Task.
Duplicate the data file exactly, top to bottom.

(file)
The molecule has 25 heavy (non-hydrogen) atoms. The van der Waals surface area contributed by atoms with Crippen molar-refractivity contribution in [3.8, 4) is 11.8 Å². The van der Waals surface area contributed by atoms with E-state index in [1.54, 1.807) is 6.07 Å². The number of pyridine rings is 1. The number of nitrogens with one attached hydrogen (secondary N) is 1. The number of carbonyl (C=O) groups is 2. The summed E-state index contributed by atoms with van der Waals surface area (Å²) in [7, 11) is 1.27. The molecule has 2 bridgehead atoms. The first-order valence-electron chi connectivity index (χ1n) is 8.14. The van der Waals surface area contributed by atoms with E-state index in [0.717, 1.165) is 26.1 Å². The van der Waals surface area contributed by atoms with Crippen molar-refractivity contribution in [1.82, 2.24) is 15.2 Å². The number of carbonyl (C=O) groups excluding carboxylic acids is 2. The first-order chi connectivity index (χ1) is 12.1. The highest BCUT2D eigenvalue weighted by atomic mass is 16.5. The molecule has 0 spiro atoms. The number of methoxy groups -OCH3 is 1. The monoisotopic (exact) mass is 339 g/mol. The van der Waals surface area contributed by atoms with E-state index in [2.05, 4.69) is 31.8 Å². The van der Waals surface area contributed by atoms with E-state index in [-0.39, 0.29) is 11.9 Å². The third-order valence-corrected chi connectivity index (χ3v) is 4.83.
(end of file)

The molecule has 25 heavy (non-hydrogen) atoms. The van der Waals surface area contributed by atoms with Crippen molar-refractivity contribution in [3.8, 4) is 11.8 Å². The van der Waals surface area contributed by atoms with E-state index in [1.54, 1.807) is 6.07 Å². The number of pyridine rings is 1. The number of nitrogens with one attached hydrogen (secondary N) is 1. The number of carbonyl (C=O) groups is 2. The summed E-state index contributed by atoms with van der Waals surface area (Å²) in [7, 11) is 1.27. The molecule has 2 bridgehead atoms. The first-order valence-electron chi connectivity index (χ1n) is 8.14. The van der Waals surface area contributed by atoms with E-state index in [0.717, 1.165) is 26.1 Å². The van der Waals surface area contributed by atoms with Crippen molar-refractivity contribution in [1.82, 2.24) is 15.2 Å². The number of carbonyl (C=O) groups excluding carboxylic acids is 2. The first-order chi connectivity index (χ1) is 12.1. The highest BCUT2D eigenvalue weighted by atomic mass is 16.5. The molecule has 0 spiro atoms. The number of methoxy groups -OCH3 is 1. The monoisotopic (exact) mass is 339 g/mol. The van der Waals surface area contributed by atoms with E-state index in [2.05, 4.69) is 31.8 Å². The van der Waals surface area contributed by atoms with E-state index in [-0.39, 0.29) is 11.9 Å². The third-order valence-corrected chi connectivity index (χ3v) is 4.83.